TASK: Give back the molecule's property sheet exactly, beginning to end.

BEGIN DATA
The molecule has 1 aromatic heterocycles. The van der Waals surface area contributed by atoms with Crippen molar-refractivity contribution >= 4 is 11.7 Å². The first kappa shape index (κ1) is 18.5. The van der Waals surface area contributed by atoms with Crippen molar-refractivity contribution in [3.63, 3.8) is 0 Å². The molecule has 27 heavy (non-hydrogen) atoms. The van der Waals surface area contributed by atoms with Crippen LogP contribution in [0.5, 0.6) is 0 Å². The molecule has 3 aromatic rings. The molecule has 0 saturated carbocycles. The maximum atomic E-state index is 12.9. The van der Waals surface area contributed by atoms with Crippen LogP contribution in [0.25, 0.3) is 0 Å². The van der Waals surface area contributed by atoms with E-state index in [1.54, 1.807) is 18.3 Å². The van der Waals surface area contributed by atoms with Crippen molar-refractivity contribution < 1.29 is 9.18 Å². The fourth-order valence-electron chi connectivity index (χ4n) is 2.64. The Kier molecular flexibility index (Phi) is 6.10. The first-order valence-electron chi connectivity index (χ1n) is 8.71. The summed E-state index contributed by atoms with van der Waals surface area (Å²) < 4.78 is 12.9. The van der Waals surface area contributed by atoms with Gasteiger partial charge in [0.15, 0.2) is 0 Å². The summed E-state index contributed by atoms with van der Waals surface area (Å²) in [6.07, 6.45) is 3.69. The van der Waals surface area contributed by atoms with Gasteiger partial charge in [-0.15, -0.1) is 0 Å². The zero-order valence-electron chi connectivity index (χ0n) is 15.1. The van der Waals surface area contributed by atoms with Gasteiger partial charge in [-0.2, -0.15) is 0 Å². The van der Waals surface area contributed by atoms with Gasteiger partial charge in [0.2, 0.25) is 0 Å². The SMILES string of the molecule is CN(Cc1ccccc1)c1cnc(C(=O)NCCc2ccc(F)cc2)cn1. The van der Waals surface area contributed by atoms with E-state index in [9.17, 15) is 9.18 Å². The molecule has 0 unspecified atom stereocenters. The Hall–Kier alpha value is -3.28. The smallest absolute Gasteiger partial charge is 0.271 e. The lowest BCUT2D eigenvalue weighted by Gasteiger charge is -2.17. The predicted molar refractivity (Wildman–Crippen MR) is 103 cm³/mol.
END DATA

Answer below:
The molecule has 1 aromatic heterocycles. The van der Waals surface area contributed by atoms with Crippen molar-refractivity contribution >= 4 is 11.7 Å². The first kappa shape index (κ1) is 18.5. The van der Waals surface area contributed by atoms with Crippen molar-refractivity contribution in [3.63, 3.8) is 0 Å². The molecule has 27 heavy (non-hydrogen) atoms. The van der Waals surface area contributed by atoms with Crippen LogP contribution in [0.5, 0.6) is 0 Å². The molecule has 3 aromatic rings. The molecule has 0 saturated carbocycles. The maximum atomic E-state index is 12.9. The van der Waals surface area contributed by atoms with Crippen LogP contribution in [0.25, 0.3) is 0 Å². The van der Waals surface area contributed by atoms with E-state index in [1.54, 1.807) is 18.3 Å². The van der Waals surface area contributed by atoms with Crippen molar-refractivity contribution < 1.29 is 9.18 Å². The fourth-order valence-electron chi connectivity index (χ4n) is 2.64. The Kier molecular flexibility index (Phi) is 6.10. The first-order valence-electron chi connectivity index (χ1n) is 8.71. The summed E-state index contributed by atoms with van der Waals surface area (Å²) < 4.78 is 12.9. The van der Waals surface area contributed by atoms with Gasteiger partial charge in [0.15, 0.2) is 0 Å². The summed E-state index contributed by atoms with van der Waals surface area (Å²) in [6.07, 6.45) is 3.69. The van der Waals surface area contributed by atoms with Gasteiger partial charge in [-0.15, -0.1) is 0 Å². The zero-order valence-electron chi connectivity index (χ0n) is 15.1. The van der Waals surface area contributed by atoms with Gasteiger partial charge in [-0.2, -0.15) is 0 Å². The van der Waals surface area contributed by atoms with Gasteiger partial charge in [0.2, 0.25) is 0 Å². The SMILES string of the molecule is CN(Cc1ccccc1)c1cnc(C(=O)NCCc2ccc(F)cc2)cn1. The van der Waals surface area contributed by atoms with E-state index in [9.17, 15) is 9.18 Å². The molecule has 0 unspecified atom stereocenters. The Hall–Kier alpha value is -3.28. The smallest absolute Gasteiger partial charge is 0.271 e. The lowest BCUT2D eigenvalue weighted by Gasteiger charge is -2.17. The predicted molar refractivity (Wildman–Crippen MR) is 103 cm³/mol.